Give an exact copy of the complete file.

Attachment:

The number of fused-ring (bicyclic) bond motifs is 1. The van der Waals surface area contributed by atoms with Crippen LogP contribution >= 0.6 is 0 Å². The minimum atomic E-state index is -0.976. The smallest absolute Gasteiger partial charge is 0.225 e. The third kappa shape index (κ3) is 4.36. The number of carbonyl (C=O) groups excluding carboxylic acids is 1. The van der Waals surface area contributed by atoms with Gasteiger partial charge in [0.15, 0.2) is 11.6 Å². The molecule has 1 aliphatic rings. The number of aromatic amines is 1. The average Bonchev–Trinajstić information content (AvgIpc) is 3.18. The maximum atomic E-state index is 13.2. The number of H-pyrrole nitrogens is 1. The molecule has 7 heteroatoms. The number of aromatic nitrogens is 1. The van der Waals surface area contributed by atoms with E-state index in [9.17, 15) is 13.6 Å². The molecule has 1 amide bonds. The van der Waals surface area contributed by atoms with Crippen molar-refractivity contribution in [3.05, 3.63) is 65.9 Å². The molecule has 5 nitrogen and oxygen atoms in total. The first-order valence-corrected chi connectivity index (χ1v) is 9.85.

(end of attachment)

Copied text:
The number of fused-ring (bicyclic) bond motifs is 1. The van der Waals surface area contributed by atoms with Crippen LogP contribution >= 0.6 is 0 Å². The minimum atomic E-state index is -0.976. The smallest absolute Gasteiger partial charge is 0.225 e. The third kappa shape index (κ3) is 4.36. The number of carbonyl (C=O) groups excluding carboxylic acids is 1. The van der Waals surface area contributed by atoms with Gasteiger partial charge in [0.15, 0.2) is 11.6 Å². The molecule has 1 aliphatic rings. The number of aromatic amines is 1. The average Bonchev–Trinajstić information content (AvgIpc) is 3.18. The maximum atomic E-state index is 13.2. The number of H-pyrrole nitrogens is 1. The molecule has 7 heteroatoms. The number of aromatic nitrogens is 1. The van der Waals surface area contributed by atoms with E-state index in [9.17, 15) is 13.6 Å². The molecule has 1 amide bonds. The van der Waals surface area contributed by atoms with Crippen molar-refractivity contribution in [3.05, 3.63) is 65.9 Å². The molecule has 5 nitrogen and oxygen atoms in total. The first-order valence-corrected chi connectivity index (χ1v) is 9.85.